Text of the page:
Friend is an advocate for fans
Musings from the Hill
Lunch with a special friend way back in the olden days when we could meet and greet without masks.
She was special even before she handed me a gift – a lovely intricately carved fan which, I believe, she said she had purchased on a recent trip to Gettysburg. Shades of my grandparents! And how very lovely!
I don’t supposed I’ll use it often. Then again, with me, who knows? I have seen many women find the need in our non-airconditioned church during the oppressive summer months. The church’s fans are just simple appropriately-shaped cardboard with a handle.
I doubt if I’ve spent many moments of my life being subtle although being as straight-forward as many of these messages suggest is far beyond me. Indicate to someone in particular that you’re interested? And face rejection? At my age? Then again, it might be nice if the gentleman in question could also carry a fan – knowing presumably bits of the language so he could safely reply.
“Carrying in left hand in front of face: ‘Desirous of acquaintance.’
“Carrying in left hand, open: ‘Come and talk to me.’
“Touching tip with finger: ‘I wish to speak to you,’ or “running her fingers through the fan’s ribs: ‘I want to talk to you.’
“Placed behind head: ‘Don’t forget me.’ “
Then again, since the days of my Tom Swift decoder . . . what? Ring? Badge? (and it probably wasn’t Tom Swift for that was my father’s era – anyway, I haven’t done decoding since I was a kid.) I’ll expect to have fun with this column but let’s leave it at that.
I wasn’t too surprised to find a fan – I knew exactly which drawer to search but I was very surprised at its lavishness – oh, dear reader, you need a photograph. Long soft (unbelievably soft) black feathers with what I’d say was plastic but I doubt if plastic was available in my grandmother’s era. (I stand corrected. Celluloid was an early plastic in use by the late 19th century.)
This is perfectly gorgeous – just the thing for a night at the opera when I’m sure it was used and appreciated. What glamour some people lived with back then.
The same drawer had the perfect opera glasses (well, why not?) – French, with what I’d suspect is ivory on the sides, designed for show, I imagine, more than any aid to vision.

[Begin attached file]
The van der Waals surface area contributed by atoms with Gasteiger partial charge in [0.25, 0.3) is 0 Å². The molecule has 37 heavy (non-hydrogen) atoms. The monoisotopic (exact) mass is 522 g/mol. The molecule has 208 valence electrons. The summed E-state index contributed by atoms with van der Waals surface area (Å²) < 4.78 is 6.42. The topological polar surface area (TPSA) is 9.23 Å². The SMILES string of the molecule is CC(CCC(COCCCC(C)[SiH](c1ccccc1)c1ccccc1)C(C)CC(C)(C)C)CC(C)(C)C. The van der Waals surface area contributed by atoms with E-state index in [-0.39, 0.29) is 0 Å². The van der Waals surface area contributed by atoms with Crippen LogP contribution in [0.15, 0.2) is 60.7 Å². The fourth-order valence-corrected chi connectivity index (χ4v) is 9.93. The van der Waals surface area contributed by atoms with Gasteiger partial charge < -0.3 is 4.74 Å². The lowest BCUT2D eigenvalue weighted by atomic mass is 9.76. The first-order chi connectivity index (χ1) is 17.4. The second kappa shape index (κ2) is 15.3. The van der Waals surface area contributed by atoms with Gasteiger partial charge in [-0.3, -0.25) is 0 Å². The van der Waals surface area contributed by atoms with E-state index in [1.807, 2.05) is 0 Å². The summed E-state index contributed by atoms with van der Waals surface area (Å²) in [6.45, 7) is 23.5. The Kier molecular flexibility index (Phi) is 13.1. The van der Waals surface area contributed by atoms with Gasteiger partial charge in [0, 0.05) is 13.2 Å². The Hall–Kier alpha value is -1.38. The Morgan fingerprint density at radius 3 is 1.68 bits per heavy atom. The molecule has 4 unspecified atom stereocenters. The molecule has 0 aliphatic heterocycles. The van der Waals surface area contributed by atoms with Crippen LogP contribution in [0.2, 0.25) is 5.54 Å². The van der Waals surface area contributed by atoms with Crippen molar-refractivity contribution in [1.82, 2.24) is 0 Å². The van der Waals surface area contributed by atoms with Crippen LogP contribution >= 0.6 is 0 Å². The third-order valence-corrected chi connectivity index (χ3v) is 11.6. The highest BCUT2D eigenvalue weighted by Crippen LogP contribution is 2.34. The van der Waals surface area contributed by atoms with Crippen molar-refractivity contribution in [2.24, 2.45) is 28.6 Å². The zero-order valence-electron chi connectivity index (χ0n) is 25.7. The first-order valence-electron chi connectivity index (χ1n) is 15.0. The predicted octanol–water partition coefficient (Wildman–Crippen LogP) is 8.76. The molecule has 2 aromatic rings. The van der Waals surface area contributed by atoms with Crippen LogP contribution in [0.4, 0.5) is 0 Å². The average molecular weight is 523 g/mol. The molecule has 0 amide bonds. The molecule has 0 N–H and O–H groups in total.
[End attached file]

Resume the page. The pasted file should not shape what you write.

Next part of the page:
“Drawing across the cheek: ‘I love you.’ With handle to lips: ‘Kiss me.’ The shut fan held to the heart: ‘You have won my love.’ Shut the fully opened fan very slowly: ‘I promise to marry you.’ Carrying in right hand in front of face: ‘Follow me.’ “
Facts: Simple as they seem, fans have parts. The outer sticks are called guards and may be decorated, often quite lavishly. The guards and sticks are held together by a rivet. Only cockade fans open into a full circle which can then close into a single guard. Fans have probably always been around. We know they kept the flies off the Pharaohs four thousand years ago. King Tut’s tomb contained one fan with a gold handle covered in ostrich feathers while a second was made of ebony with gold and precious stones. Nothing too good for these women! The Romans brought back Greek fans which were considered items of great value. It was the Japanese, however, who devised the folding kind. By the seventeenth century China had begun importing into Europe huge numbers of fans where they were used to regulate air temperature as well as providing self-cooling or as a shield from the glare of the sun. Tanning of the skin was totally unfashionable in those days as was the development of a ruddy complexion from sitting too close to a fire. Opera fans know that they are used in many stories to hide one’s face, often as part of an elaborate flirtation. and so our current intrigues began.
“Drawing it across the forehead: ‘You have changed.’ Threaten with the shut fan: ‘Do not be so imprudent.’ Resting the fan on her lips: ‘I don’t trust you.’ Passing the fan from hand to hand: ‘I see that you are looking at another woman.” Fanning herself with her left hand: ‘Don’t flirt with that woman.’ Open and shut: ‘You are cruel.'”
“Hiding the sunlight: ‘You’re ugly.’ Placing it on left ear: ‘I wish to get rid of you.’ Twirling the fan in the right hand: ‘I love another.’ With little finger extended: ‘Goodbye.’ “
Susan Crossett has lived in Arkwright for more than 20 years. A lifetime of writing led to these columns as well as two novels. Her Reason for Being was published in 2008 with Love in Three Acts following in 2014. Information on all the Musings, her books and the author may be found at Susancrossett.com.